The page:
Rather than arguing over the definition of marriage, Christians should be making the argument that marriage is not the province of the government anymore than baptism is. The government, even within the United States, has not always certified marriage and I can see little reason that a post-Christian nation (and one that has always been majority Protestant) should. To do so confuses Church and state in an unhealthy manner. Not in the manner in which you probably think that I mean but in the way that the state can trample on religion and religious expression.
    Where most here seem to be arguing that the problem is redefining terms I am arguing that the problem is the celebration of heresy and, to a lesser and more provincial extent, the unbalanced elevation of federalism over state particularism. While I really do try to foster an ecumenical spirit in my writing by your and others glossing over heretical doctrine as mere error as opposed to secular deliberate lies you are overlooking the soil from which the issues that you are concerned with are rooted.

    • Comment by Robert Mitchell Jr:

      Your religious thoughts are incoherent to me, so I will argue from the legal side. Christians can not and should not argue that marriage is not the providence of government, because Marriage is the providence of government. Marriage predates Christianity, and there is no part of recorded history where we can find a “Separation of Marriage and State”, as it were. The reasons for this (Inheritance, Crimes of Passion, Children, etc) are not going to change any time soon. Then there is all the case law involving Marriage. A “Separation of Marriage and State” would not get rid of those cases, which will continue to be used by the legal system. Even worse because of the mess the legal system has made of “Marriage” in the last couple of decades, which is being shamelessly skipped over by the proponents of “SSM”. What is going to happen to “Common Law” marriages? None will say. What about “Palimony”? None will say. What about Wills? Roommates? Claims on children when none of the parties involved has a “biological” claim? “Benefits”? The silence is deafening.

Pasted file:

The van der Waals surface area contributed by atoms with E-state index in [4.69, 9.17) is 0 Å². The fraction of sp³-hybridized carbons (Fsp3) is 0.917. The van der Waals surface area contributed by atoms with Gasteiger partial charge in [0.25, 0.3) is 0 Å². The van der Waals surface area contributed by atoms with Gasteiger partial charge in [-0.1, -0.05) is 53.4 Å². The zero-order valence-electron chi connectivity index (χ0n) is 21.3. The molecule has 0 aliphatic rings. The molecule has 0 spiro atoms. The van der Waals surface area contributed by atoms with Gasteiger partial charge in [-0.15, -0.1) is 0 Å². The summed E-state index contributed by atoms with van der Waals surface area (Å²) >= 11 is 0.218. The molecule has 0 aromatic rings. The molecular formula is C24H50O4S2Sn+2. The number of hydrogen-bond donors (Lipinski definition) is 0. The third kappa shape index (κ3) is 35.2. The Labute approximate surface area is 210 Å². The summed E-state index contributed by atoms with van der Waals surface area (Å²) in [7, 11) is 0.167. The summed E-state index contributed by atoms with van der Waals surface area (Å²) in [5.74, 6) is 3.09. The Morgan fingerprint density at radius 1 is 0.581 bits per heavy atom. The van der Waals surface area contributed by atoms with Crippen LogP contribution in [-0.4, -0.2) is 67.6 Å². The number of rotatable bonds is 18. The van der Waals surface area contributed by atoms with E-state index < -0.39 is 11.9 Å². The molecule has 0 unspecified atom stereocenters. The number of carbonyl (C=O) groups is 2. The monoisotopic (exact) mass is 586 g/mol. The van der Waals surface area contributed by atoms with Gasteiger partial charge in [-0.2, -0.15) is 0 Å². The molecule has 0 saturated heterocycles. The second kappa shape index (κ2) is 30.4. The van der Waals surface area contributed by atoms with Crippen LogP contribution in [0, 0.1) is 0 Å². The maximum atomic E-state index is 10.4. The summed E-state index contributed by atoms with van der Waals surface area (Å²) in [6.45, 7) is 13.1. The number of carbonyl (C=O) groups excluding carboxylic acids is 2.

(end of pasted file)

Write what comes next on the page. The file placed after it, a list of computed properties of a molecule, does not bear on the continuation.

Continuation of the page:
And a “Separation of Marriage and State” is fundamentally dishonest. They tried that in Canada, and gosh, it turns out that “SSM” will not live and let live, they use the power of the State to force the Religious to serve them on bended knee, at gunpoint, on pain of financial ruination.

      • Comment by Darrell:

        Robert Mitchell, Jr.

        Gosh, I reckon your thoughts are incoherent to me as well.

        You can find a historical separation of marriage and state so I s’pose you might try a bit harder. Also, for example, there is no common law marriage in the state of Florida, which points back to my comment about how part of the problem is unbridled federalism, so there isn’t an issue there but were there it simply points back to my initial contention that marriage has long ago been redefined as a purely secular institution to advance whatever perceived inequalities the government happens to be concerned with at the time. The point where people start claiming that because two people live together that they have entered into a marriage — even when that is objectively against the wish of one party — then we have redefined marriage but curiously this isn’t a point of concern for you.

        If you can contain your snark then I’d be more than happy to discuss but if not then please don’t expect me to respond further to you.

        • Comment by Robert Mitchell Jr: